Omega-3 Fatty Acid

A type of fat, found in oily fish and in some plant-based foods, that is thought to have beneficial effects on health. Omega-3 fatty acids called eicosapentaenoic acid (EPA) and docosahexaenoic acid (DHA) are found abundantly in cold-water fish such as mackerel, salmon, herring, tuna, and halibut. Sources of a third type, alpha-linolenic acid (ALA), include walnuts, flaxseed, and canola oil.

EPA and DHA have been studied more than ALA. Studies show that some people with rheumatoid arthritis (RA) who eat EPA and DHA have modestly reduced pain and joint tenderness, although it can take several months. In some cases, taking fish oils has allowed people to cut their doses of nonsteroidal anti-inflammatory drugs. Fish oils may also be useful in easing the symptoms of other arthritis-related conditions, such as psoriatic arthritis and Raynaud phenomenon, although less research has been done on this. In addition, all omega-3 fatty acids, and especially those from fish, may reduce blood pressure and blood levels of triglyceride (a fat that circulates in the bloodstream), lowering the risk of heart disease.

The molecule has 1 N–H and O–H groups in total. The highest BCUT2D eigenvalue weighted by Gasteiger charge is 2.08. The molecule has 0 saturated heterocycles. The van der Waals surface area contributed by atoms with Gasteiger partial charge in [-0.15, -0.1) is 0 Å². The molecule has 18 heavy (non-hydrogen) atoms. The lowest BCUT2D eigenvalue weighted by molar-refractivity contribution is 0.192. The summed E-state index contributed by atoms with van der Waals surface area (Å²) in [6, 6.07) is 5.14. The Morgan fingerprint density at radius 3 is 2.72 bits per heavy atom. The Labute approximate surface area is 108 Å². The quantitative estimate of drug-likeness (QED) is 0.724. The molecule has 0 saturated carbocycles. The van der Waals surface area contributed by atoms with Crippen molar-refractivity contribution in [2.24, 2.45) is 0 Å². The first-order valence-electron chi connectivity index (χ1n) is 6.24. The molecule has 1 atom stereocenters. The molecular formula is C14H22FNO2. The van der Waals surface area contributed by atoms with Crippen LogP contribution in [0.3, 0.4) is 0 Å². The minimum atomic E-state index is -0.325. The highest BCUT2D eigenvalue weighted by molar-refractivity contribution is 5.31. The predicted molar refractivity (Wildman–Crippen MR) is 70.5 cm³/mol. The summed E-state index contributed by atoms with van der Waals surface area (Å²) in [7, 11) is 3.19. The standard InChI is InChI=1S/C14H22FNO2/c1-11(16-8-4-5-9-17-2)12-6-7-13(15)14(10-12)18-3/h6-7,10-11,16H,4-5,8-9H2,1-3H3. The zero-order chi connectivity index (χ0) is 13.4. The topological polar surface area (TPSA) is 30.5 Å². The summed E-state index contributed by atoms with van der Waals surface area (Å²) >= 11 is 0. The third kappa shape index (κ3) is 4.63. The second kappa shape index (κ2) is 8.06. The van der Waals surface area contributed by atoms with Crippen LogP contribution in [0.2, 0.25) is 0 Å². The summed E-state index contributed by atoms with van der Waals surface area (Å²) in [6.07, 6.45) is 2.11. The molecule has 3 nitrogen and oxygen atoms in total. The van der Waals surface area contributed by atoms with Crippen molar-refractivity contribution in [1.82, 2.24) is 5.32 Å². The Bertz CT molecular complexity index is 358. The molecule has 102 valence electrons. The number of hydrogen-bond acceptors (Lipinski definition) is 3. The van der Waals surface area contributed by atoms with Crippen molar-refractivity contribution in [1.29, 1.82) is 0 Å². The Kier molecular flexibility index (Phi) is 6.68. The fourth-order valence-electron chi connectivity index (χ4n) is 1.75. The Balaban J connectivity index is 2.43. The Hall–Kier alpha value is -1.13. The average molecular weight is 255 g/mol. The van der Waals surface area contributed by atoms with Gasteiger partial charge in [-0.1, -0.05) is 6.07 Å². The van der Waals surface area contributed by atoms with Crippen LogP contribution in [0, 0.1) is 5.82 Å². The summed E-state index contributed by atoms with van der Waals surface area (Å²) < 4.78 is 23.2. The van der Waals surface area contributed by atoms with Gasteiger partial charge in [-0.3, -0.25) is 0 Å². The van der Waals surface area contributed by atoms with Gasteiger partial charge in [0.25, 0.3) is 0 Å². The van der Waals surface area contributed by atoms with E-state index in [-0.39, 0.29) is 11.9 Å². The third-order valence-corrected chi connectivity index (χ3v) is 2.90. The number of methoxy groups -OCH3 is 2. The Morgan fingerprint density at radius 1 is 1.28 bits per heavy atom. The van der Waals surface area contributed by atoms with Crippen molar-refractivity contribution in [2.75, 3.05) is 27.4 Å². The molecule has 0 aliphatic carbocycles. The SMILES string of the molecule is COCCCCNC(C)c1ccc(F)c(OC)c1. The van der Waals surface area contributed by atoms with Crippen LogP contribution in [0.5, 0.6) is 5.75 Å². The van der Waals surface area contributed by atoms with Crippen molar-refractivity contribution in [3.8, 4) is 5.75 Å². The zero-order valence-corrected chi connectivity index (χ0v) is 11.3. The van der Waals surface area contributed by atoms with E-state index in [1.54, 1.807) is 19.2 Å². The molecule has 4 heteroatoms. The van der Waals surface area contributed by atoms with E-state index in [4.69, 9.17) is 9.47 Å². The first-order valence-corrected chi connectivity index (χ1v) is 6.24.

To get enough omega-3s in your diet, the Food and Drug Administration and the American Heart Association recommend eating oily fish at least twice a week. Fish oils are also available as supplements. Possible side effects include gastrointestinal upset and breath that smells of fish. Don’t take fish oil supplements without talking to your doctor because they can interact with other drugs. For example, if you take both anticoagulant (blood-thinning) medicines and omega-3 supplements, you can end up bleeding excessively.

Robert S. Dinsmoor is a medical writer and editor based in Massachusetts.

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